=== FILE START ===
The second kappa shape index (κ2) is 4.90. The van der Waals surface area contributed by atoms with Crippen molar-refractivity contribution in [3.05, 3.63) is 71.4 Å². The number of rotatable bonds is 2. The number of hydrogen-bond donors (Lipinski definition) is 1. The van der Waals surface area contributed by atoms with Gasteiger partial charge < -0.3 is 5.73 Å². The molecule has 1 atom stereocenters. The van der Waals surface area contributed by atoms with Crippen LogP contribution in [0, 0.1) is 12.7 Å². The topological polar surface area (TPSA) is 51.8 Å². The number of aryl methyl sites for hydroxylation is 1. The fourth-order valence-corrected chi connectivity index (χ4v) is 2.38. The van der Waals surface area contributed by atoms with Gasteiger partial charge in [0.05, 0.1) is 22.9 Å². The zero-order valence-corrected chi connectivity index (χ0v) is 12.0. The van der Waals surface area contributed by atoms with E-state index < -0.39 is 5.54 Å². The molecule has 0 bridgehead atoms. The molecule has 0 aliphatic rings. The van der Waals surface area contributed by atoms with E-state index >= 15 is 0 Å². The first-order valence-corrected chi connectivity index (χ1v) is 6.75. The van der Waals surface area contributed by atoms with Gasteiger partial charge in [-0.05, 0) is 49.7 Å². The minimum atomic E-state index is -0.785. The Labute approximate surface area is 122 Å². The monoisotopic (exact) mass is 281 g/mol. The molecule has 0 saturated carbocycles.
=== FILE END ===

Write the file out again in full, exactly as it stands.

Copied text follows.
The second kappa shape index (κ2) is 4.90. The van der Waals surface area contributed by atoms with Crippen molar-refractivity contribution in [3.05, 3.63) is 71.4 Å². The number of rotatable bonds is 2. The number of hydrogen-bond donors (Lipinski definition) is 1. The van der Waals surface area contributed by atoms with Gasteiger partial charge < -0.3 is 5.73 Å². The molecule has 1 atom stereocenters. The van der Waals surface area contributed by atoms with Crippen LogP contribution in [0, 0.1) is 12.7 Å². The topological polar surface area (TPSA) is 51.8 Å². The number of aryl methyl sites for hydroxylation is 1. The fourth-order valence-corrected chi connectivity index (χ4v) is 2.38. The van der Waals surface area contributed by atoms with Gasteiger partial charge in [0.05, 0.1) is 22.9 Å². The zero-order valence-corrected chi connectivity index (χ0v) is 12.0. The van der Waals surface area contributed by atoms with E-state index < -0.39 is 5.54 Å². The molecule has 0 bridgehead atoms. The molecule has 0 aliphatic rings. The van der Waals surface area contributed by atoms with E-state index >= 15 is 0 Å². The first-order valence-corrected chi connectivity index (χ1v) is 6.75. The van der Waals surface area contributed by atoms with Gasteiger partial charge in [-0.05, 0) is 49.7 Å². The minimum atomic E-state index is -0.785. The Labute approximate surface area is 122 Å². The monoisotopic (exact) mass is 281 g/mol. The molecule has 0 saturated carbocycles.